LENS: Lowering Events in Non-proliferative retinopathy in Scotland
Diabetic retinopathy (DR) and diabetic maculopathy are common microvascular complications of diabetes mellitus. At an advanced (clinically significant) stage, these complications can lead to visual loss and blindness. While the risk of cardiovascular events in DM has been substantially reduced by various preventive strategies, there are few effective options to slow the progression of microvascular complications. However, sub-studies from two large cardiovascular trials have suggested that a drug called fenofibrate may be effective in slowing the progression of DR (measured as a composite tertiary outcome). Whilst suggestive of some benefit, these sub-studies do not provide definitive evidence. The LENS study aims to provide better evidence by randomising 1,060 individuals, at moderate to high risk of progressing to clinically significant DR, to either fenofibrate or placebo for at least a median of four years. Participants will be followed up for progression to clinically significant DR, retinal laser therapy, vitrectomy or intra-vitreal injection of medication owing to DR, health-related quality of life, and health service resource use. The economic evaluation will take the form of cost–utility analysis conducted alongside the trial, and modelling will be used to extrapolate longer-term cost-effectiveness if necessary.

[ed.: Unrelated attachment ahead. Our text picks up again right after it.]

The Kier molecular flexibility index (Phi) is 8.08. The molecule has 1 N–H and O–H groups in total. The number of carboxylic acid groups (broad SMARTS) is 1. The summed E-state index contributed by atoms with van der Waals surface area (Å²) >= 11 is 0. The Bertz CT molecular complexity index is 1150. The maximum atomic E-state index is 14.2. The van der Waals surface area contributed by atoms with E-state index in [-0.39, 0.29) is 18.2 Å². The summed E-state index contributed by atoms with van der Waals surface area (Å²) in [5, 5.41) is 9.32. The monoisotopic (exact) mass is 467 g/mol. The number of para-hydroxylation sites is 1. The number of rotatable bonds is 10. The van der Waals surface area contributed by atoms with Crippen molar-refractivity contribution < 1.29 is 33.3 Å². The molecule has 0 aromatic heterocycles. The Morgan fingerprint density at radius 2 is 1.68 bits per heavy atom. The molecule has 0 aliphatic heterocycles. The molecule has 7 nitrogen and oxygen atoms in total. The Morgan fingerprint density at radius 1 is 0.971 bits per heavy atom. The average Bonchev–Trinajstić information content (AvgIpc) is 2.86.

More information on the trial is available at the NIHR project portfolio.
The trial is registered in the ISRCTN Registry: ISRCTN15073006
HERU researchers involved in this research project: Graham Scotland
External collaborators: D Preiss, J Armitage (University of Oxford); J Olsen (NHS Grampian), J Logue, N Sattar, H Murray (University of Glasgow), G Leese and H Colhoun (University of Dundee)